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  • Evaluate the reproductive success of hatchery and wild Chinook salmon in the Wenatchee River


Northwest Fisheries Science Center (NWFSC) Conservation Biology CB - Genetics and Evolution


Wenatchee Spring Chinook Reproductive Success
Evaluate the reproductive success of hatchery and wild Chinook salmon in the Wenatchee River
This project addresses a key uncertainty for evaluating whether hatchery supplementation programs have a net positive contribution to recovery of listed populations. Specifically, what is the relative reproductive success of naturally spawning hatchery fish and what are causes of poor reproductive success of hatchery fish? We are addressing these questions by focusing on the spring Chinook salmon in the Wenatchee River, part of the endangered Upper Columbia River spring Chinook salmon ESU. Our study design uses genetic parentage analysis to assign progeny (sampled at both the smolt and adult life stages) to naturally spawning hatchery and wild origin fish. The progeny counts for each spawner are a measure of reproductive success, and by comparing the mean reproductive success of hatchery and wild spawners, we obtain an estimate of the relative reproductive success (RRS) of the hatchery origin fish. A key part of the study is to include co-variables, such as age, size, run timing, spawning location, and spawning behavior, in the analysis so that the proximate causes of differences in RRS between hatchery and wild fish can be evaluated. The study was initiated in 2004, and we have sampled 10 years of adults and 8 years of smolts. In several papers and reports generated by this project, we have reported on the RRS of spawners sampled in 2004-2007, and 2010, and have found that spawning age, size, and location, in addition to hatchery/wild origin, are important co-factors explaining variation in reproductive success. This has been a highly influential study that addresses a critical uncertainty identified in both recovery plans and biological opinions and has had strong support from the West Coast Regional Office.

Research Themes

Recovery and rebuilding of marine and coastal species
The Pacific Northwest is home to several iconic endangered species, including Pacific salmon and killer whales, and several rockfish species. Mandates such as the Endangered Species Act, MagnusonStevens Act, and the Marine Mammal Protection Act, grant NOAA Fisheries the authority to manage the recovery of depleted species and stocks. The NWFSC contributes to species recovery through research, monitoring and analysis, providing NOAA managers and regional stakeholders the tools and information they need to craft effective regulations and develop sustainable plans for recovery.

Research Foci

Characterize the population biology of species, and develop and improve methods for predicting the status of populations
To evaluate species status and recovery, it is necessary to understand key aspects of the population biology of the species in question. This includes basic information on abundance, age structure, recruitment, spatial distribution, life history and how the species interacts with its ecosystem. For some recovering species, including most overfished groundfish stocks, many ESA-listed Pacific salmon stocks, and high profile species such as Southern Resident killer whales, this basic information is often reasonably well understood. For other recovering species, such as Pacific eulachon and some ESA-listed rockfish species, even basic information (e.g. stock abundance) is unknown. Even for well-studied species, key information on survival rates for critical life stages and how the environment affects these vital rates is lacking. Without basic information on species dynamics, achieving other goals such as quantifying relationships between human activities and species recovery or even knowing if species recovery goals are being met will not be successful. The NWFSC, in partnership with regional stakeholders, including states, tribes and industry, is conducting research to collect and monitor critical demographic information for recovering species.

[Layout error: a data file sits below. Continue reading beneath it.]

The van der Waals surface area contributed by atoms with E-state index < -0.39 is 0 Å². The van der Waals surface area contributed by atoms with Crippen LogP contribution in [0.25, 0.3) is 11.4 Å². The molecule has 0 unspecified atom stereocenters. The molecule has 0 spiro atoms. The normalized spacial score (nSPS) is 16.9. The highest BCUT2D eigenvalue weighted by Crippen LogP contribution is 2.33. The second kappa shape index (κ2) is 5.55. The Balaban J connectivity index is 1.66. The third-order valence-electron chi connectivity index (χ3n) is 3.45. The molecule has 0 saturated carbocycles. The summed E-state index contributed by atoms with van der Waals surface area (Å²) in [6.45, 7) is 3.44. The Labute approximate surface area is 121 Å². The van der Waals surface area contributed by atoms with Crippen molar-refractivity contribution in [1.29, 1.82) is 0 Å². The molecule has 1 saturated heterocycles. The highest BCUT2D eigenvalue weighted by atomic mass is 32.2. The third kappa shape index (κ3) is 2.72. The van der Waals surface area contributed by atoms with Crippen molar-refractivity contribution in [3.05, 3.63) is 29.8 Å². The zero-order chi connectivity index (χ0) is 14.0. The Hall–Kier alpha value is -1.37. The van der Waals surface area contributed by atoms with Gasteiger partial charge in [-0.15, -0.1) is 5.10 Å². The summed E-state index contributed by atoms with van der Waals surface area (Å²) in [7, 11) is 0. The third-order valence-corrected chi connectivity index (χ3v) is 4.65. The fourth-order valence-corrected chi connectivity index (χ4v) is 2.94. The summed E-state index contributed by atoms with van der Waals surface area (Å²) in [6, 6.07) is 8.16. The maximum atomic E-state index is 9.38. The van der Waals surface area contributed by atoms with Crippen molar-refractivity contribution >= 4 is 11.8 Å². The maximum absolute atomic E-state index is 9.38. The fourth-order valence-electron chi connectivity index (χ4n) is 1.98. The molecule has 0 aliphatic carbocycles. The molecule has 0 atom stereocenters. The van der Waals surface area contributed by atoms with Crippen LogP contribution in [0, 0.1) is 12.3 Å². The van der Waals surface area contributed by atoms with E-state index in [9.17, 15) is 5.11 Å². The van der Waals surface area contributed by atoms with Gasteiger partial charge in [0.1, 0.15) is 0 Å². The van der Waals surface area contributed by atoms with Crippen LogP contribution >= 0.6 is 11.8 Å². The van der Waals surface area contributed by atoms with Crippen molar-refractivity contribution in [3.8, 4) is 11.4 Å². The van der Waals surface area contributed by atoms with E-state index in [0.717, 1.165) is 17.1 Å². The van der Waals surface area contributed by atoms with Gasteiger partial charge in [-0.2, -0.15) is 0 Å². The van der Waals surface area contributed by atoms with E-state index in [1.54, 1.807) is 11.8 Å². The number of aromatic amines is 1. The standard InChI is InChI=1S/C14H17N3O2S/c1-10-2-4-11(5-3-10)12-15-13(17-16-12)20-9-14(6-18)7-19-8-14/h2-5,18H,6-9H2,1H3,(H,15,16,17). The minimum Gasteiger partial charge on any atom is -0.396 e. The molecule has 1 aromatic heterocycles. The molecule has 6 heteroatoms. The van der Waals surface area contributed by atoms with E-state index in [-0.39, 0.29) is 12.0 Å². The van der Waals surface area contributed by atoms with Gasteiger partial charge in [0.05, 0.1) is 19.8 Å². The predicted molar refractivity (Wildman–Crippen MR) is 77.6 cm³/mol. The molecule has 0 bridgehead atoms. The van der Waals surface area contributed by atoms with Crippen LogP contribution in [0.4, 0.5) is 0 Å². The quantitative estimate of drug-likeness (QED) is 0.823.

Evaluate the effects of artificial propagation on recovery, rebuilding and sustainability of marine and anadromous species
Artificial propagation has the potential to provide benefits both to species recovery and to seafood sustainability. Artificial propagation also poses risks to wild species and ecosystems. In the past, the use of artificial propagation has been an important risk factor for several threatened and endangered species, particularly Pacific salmon. Assessing the effects of artificial propagation is complicated by the fact that programs vary widely in size, rearing practices, and goals. The NWFSC conducts critical research on the influence of artificial propagation on population dynamics, growth rate, ecology of infectious disease, and the evolutionary fitness of wild fish and other marine organisms. Results of this research are needed to support the recovery of fish populations and have been especially valuable in providing critical information for recent, larger scale habitat restoration activities such as the Elwha Dam removal. NWFSC will continue to conduct science that informs the discussion about whether to allow fish to recolonize naturally after barrier removal, or to supplement populations with hatchery fish and on the impacts of aquaculture on fishing pressure and practices, and on the surrounding environment and ecosystem.


regulatory law
The culture of fish, aquatic invertibrates, and aquatic plants for the production of food
artificial propagation
research technique
genetic marker
research focus
all salmonids


None associated


Species Oncorhynchus tshawytscha
Chinook salmon, king salmon, spring salmon


Eric Iwamoto
Mike Ford
Principal Investigator